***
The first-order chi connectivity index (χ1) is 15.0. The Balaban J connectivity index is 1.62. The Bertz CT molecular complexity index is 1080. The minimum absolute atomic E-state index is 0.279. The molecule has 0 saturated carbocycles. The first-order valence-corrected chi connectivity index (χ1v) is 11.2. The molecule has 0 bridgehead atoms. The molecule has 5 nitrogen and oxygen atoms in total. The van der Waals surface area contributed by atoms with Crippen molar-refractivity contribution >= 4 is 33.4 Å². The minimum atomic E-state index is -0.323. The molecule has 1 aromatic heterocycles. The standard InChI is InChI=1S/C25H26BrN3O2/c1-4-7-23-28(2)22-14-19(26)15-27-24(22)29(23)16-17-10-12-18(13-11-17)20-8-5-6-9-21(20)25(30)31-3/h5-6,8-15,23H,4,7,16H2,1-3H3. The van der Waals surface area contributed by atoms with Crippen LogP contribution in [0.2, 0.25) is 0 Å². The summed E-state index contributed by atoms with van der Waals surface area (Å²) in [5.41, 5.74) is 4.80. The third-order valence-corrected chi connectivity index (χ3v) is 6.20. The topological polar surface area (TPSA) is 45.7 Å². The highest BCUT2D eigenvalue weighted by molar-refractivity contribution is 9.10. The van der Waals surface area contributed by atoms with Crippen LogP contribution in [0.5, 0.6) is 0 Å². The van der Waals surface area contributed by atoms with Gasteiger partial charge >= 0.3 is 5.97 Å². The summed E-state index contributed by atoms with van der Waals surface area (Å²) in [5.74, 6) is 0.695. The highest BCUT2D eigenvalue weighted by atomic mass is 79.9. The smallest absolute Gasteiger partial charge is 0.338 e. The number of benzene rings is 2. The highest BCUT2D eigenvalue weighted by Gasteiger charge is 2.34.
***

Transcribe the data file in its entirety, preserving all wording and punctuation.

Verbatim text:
The first-order chi connectivity index (χ1) is 15.0. The Balaban J connectivity index is 1.62. The Bertz CT molecular complexity index is 1080. The minimum absolute atomic E-state index is 0.279. The molecule has 0 saturated carbocycles. The first-order valence-corrected chi connectivity index (χ1v) is 11.2. The molecule has 0 bridgehead atoms. The molecule has 5 nitrogen and oxygen atoms in total. The van der Waals surface area contributed by atoms with Crippen molar-refractivity contribution >= 4 is 33.4 Å². The minimum atomic E-state index is -0.323. The molecule has 1 aromatic heterocycles. The standard InChI is InChI=1S/C25H26BrN3O2/c1-4-7-23-28(2)22-14-19(26)15-27-24(22)29(23)16-17-10-12-18(13-11-17)20-8-5-6-9-21(20)25(30)31-3/h5-6,8-15,23H,4,7,16H2,1-3H3. The van der Waals surface area contributed by atoms with Crippen LogP contribution in [0.2, 0.25) is 0 Å². The summed E-state index contributed by atoms with van der Waals surface area (Å²) in [5.41, 5.74) is 4.80. The third-order valence-corrected chi connectivity index (χ3v) is 6.20. The topological polar surface area (TPSA) is 45.7 Å². The highest BCUT2D eigenvalue weighted by molar-refractivity contribution is 9.10. The van der Waals surface area contributed by atoms with Crippen LogP contribution in [0.5, 0.6) is 0 Å². The van der Waals surface area contributed by atoms with Gasteiger partial charge >= 0.3 is 5.97 Å². The summed E-state index contributed by atoms with van der Waals surface area (Å²) in [5.74, 6) is 0.695. The highest BCUT2D eigenvalue weighted by atomic mass is 79.9. The smallest absolute Gasteiger partial charge is 0.338 e. The number of benzene rings is 2. The highest BCUT2D eigenvalue weighted by Gasteiger charge is 2.34.